Compendium of Research Instruments for STEM Education, PART I: Teacher Practices, PCK, and Content Knowledge

Addendum added 2013

The original compendium included instruments that were identified through review of the projects funded in the first five cohorts of the National Science Foundation’s Discovery Research K-12 (DR K-12) program. An Addendum has been added to this version of the compendium to include an additional ten instruments that were identified through review of the projects in the sixth DR K 12 cohort, which received initial funding in 2012. The two tables in the Addendum (beginning on p. 49) include similar information about these additional instruments as was presented for the original set of instruments contained in the main document. However, the information from the additional instruments contained in the Addendum is not incorporated in the body of this compendium, which remains substantively unchanged from the first release in August of 2012.

The purpose of this compendium is to provide an overview on the current status of STEM instrumentation commonly used in the U.S and to provide resources for research and evaluation professionals. Part 1 of a two-part series, the goal to provide insight into the measurement tools available to generate efficacy and effectiveness evidence, as well as understand processes relevant to teaching and learning. It is focused on instruments designed to assess teacher practices, pedagogical content knowledge, and content knowledge.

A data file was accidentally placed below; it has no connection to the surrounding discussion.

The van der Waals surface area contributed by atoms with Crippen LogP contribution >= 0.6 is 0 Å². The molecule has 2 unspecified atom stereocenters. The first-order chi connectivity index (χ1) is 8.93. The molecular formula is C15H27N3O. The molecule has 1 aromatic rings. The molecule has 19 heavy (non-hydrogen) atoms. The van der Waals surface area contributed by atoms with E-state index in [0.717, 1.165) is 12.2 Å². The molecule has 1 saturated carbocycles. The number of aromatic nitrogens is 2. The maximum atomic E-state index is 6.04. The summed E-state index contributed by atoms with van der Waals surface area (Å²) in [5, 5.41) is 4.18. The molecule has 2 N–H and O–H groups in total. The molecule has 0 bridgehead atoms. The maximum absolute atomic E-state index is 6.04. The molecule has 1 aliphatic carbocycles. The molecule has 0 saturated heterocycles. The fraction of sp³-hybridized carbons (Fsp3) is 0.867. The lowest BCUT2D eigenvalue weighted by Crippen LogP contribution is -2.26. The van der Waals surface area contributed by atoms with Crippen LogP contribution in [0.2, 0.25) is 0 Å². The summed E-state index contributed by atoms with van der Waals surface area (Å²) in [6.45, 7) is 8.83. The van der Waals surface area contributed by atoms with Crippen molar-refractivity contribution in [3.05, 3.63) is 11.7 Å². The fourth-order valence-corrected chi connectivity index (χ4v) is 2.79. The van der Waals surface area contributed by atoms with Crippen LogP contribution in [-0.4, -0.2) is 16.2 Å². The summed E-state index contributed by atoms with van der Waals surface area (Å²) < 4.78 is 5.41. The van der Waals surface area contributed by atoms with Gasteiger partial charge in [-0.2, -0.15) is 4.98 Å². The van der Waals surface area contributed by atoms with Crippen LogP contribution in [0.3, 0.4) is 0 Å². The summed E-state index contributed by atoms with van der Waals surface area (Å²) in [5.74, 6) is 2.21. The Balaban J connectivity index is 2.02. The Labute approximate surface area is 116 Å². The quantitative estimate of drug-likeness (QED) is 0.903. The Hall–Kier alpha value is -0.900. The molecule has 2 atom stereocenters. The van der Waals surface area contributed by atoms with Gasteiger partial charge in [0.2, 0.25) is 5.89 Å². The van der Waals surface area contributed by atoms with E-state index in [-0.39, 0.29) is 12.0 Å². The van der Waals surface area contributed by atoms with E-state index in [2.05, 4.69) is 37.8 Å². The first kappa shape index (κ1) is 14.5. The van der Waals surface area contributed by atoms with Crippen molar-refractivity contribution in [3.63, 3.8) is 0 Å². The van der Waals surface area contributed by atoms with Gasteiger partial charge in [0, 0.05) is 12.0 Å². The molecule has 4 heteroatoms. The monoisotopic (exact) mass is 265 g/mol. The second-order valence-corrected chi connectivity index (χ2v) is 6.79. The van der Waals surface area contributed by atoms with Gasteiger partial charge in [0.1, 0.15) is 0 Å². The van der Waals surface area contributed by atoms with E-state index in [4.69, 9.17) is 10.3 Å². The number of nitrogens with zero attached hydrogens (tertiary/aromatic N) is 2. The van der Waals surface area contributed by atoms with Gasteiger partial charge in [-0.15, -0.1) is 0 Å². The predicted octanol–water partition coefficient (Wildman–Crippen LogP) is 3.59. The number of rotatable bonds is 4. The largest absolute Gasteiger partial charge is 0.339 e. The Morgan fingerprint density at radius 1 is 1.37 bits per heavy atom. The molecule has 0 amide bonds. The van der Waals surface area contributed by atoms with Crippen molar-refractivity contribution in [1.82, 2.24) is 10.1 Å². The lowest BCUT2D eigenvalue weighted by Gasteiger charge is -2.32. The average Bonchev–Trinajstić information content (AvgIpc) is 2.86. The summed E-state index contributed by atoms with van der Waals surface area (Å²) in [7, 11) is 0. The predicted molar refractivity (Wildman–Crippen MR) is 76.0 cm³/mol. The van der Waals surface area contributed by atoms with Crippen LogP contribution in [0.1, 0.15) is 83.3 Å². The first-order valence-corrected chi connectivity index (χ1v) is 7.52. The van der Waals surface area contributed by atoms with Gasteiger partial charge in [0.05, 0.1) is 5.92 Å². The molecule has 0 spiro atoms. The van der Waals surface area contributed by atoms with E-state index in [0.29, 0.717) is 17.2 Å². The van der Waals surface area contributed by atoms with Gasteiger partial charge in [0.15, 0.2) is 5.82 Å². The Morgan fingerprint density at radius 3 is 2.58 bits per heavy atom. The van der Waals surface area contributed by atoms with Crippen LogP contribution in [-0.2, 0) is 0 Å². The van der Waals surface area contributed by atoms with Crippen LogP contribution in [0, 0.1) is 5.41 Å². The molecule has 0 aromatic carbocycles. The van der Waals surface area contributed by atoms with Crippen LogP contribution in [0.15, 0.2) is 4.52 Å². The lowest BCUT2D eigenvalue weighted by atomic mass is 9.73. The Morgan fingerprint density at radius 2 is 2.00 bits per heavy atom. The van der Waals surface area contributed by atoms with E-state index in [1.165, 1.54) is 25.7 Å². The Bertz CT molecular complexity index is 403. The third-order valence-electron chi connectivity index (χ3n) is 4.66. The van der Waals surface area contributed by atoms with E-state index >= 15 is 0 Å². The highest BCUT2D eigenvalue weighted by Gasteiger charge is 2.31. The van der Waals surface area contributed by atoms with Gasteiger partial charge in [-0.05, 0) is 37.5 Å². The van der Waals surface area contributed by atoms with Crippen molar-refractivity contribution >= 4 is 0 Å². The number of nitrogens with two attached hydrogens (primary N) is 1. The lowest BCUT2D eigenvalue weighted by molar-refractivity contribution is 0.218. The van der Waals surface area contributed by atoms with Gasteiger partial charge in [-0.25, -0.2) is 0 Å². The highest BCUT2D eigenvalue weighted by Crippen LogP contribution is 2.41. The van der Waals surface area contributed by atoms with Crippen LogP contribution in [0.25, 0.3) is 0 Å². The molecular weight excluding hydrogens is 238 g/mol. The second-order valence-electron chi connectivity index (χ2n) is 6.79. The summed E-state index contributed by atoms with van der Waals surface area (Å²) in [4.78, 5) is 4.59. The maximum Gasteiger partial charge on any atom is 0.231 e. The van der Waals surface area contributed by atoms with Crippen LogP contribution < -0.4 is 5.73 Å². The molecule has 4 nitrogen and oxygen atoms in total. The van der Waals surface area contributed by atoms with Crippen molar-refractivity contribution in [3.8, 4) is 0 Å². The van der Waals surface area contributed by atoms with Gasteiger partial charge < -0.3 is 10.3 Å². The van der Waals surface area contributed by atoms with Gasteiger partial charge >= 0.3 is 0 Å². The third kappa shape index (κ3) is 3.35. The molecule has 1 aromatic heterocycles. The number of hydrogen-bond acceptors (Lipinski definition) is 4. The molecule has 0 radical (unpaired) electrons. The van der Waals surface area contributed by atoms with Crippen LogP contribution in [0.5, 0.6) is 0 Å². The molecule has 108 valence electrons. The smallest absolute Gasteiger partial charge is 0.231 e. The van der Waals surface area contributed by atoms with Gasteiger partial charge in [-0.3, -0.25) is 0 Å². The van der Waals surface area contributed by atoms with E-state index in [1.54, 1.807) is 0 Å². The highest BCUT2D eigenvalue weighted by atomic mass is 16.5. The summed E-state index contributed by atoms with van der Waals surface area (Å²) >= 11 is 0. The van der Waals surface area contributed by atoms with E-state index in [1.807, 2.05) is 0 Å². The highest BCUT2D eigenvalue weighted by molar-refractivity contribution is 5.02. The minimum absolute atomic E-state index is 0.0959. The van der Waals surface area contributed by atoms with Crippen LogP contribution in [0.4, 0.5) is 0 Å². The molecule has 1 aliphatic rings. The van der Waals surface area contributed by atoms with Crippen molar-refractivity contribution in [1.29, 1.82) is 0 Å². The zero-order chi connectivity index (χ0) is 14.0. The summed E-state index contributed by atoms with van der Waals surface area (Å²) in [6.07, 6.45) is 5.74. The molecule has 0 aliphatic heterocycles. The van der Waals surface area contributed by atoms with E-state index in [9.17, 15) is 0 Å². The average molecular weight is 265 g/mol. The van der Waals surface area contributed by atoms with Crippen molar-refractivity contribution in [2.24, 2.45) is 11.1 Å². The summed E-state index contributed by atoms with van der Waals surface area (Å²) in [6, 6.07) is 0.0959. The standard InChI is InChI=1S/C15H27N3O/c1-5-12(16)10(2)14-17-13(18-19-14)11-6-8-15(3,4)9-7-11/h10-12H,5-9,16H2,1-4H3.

Just over half of the instruments identified in this Compendium have evidence of acceptable or good levels of reliable implementation and scale consistency, and less than a third have associated validity evidence.

Weaknesses were identified in the following key areas.

  • Without the basic information about what is needed to achieve an acceptable level of inter-rater reliability, users of these observation protocols, interview protocols, and scoring rubrics do not have the necessary information to make informed choices about the implementation of these tools in their own work.
  • Information about survey scale coherence, as well as content and construct validity is essential to move the field forward in reaching a community consensus on operational definitions of key outcome variables.
  • Policymakers need our tools to provide predictive, concurrent and discriminant validity evidence so that informed decisions about the efficacy and effectiveness of interventions can be made soundly.

This review indicates that, as a community, we need to provide relevant psychometric information on the tools we develop and use.